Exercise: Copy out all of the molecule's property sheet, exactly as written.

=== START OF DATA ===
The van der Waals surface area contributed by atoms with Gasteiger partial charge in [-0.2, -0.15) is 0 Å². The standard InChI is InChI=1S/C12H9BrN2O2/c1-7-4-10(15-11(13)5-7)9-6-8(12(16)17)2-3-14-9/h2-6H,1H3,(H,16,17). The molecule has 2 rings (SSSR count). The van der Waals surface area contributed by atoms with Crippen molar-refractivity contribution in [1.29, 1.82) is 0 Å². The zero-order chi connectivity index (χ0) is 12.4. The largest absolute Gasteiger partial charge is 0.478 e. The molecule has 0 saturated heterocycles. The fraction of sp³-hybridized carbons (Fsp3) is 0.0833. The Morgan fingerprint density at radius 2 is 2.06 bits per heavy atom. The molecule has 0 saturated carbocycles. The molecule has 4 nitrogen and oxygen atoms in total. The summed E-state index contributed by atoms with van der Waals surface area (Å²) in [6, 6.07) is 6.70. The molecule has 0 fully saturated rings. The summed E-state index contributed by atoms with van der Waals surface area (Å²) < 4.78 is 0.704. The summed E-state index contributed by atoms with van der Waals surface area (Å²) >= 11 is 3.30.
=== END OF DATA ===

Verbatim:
The van der Waals surface area contributed by atoms with Gasteiger partial charge in [-0.2, -0.15) is 0 Å². The standard InChI is InChI=1S/C12H9BrN2O2/c1-7-4-10(15-11(13)5-7)9-6-8(12(16)17)2-3-14-9/h2-6H,1H3,(H,16,17). The molecule has 2 rings (SSSR count). The van der Waals surface area contributed by atoms with Crippen molar-refractivity contribution in [1.29, 1.82) is 0 Å². The zero-order chi connectivity index (χ0) is 12.4. The largest absolute Gasteiger partial charge is 0.478 e. The molecule has 0 saturated heterocycles. The fraction of sp³-hybridized carbons (Fsp3) is 0.0833. The Morgan fingerprint density at radius 2 is 2.06 bits per heavy atom. The molecule has 0 saturated carbocycles. The molecule has 4 nitrogen and oxygen atoms in total. The summed E-state index contributed by atoms with van der Waals surface area (Å²) in [6, 6.07) is 6.70. The molecule has 0 fully saturated rings. The summed E-state index contributed by atoms with van der Waals surface area (Å²) < 4.78 is 0.704. The summed E-state index contributed by atoms with van der Waals surface area (Å²) >= 11 is 3.30.